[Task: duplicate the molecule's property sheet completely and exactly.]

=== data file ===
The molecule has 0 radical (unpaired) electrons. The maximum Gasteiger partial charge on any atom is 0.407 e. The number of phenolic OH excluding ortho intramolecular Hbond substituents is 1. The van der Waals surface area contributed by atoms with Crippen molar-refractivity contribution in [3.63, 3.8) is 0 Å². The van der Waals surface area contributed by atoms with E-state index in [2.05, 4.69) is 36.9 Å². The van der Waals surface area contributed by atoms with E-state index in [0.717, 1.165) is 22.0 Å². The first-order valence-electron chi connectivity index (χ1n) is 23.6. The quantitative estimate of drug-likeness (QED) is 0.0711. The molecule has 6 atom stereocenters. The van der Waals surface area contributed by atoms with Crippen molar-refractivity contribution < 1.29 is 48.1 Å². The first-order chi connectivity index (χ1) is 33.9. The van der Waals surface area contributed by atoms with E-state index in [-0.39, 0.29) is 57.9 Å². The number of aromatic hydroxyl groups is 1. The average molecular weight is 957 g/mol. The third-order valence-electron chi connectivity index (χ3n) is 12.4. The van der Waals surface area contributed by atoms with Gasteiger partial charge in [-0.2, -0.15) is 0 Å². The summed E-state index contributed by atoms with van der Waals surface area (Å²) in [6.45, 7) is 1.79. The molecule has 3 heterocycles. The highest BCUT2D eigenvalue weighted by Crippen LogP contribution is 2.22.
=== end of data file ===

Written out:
The molecule has 0 radical (unpaired) electrons. The maximum Gasteiger partial charge on any atom is 0.407 e. The number of phenolic OH excluding ortho intramolecular Hbond substituents is 1. The van der Waals surface area contributed by atoms with Crippen molar-refractivity contribution in [3.63, 3.8) is 0 Å². The van der Waals surface area contributed by atoms with E-state index in [2.05, 4.69) is 36.9 Å². The van der Waals surface area contributed by atoms with E-state index in [0.717, 1.165) is 22.0 Å². The first-order valence-electron chi connectivity index (χ1n) is 23.6. The quantitative estimate of drug-likeness (QED) is 0.0711. The molecule has 6 atom stereocenters. The van der Waals surface area contributed by atoms with Crippen molar-refractivity contribution < 1.29 is 48.1 Å². The first-order chi connectivity index (χ1) is 33.9. The van der Waals surface area contributed by atoms with E-state index in [-0.39, 0.29) is 57.9 Å². The number of aromatic hydroxyl groups is 1. The average molecular weight is 957 g/mol. The third-order valence-electron chi connectivity index (χ3n) is 12.4. The van der Waals surface area contributed by atoms with Gasteiger partial charge in [-0.2, -0.15) is 0 Å². The summed E-state index contributed by atoms with van der Waals surface area (Å²) in [6.45, 7) is 1.79. The molecule has 3 heterocycles. The highest BCUT2D eigenvalue weighted by Crippen LogP contribution is 2.22.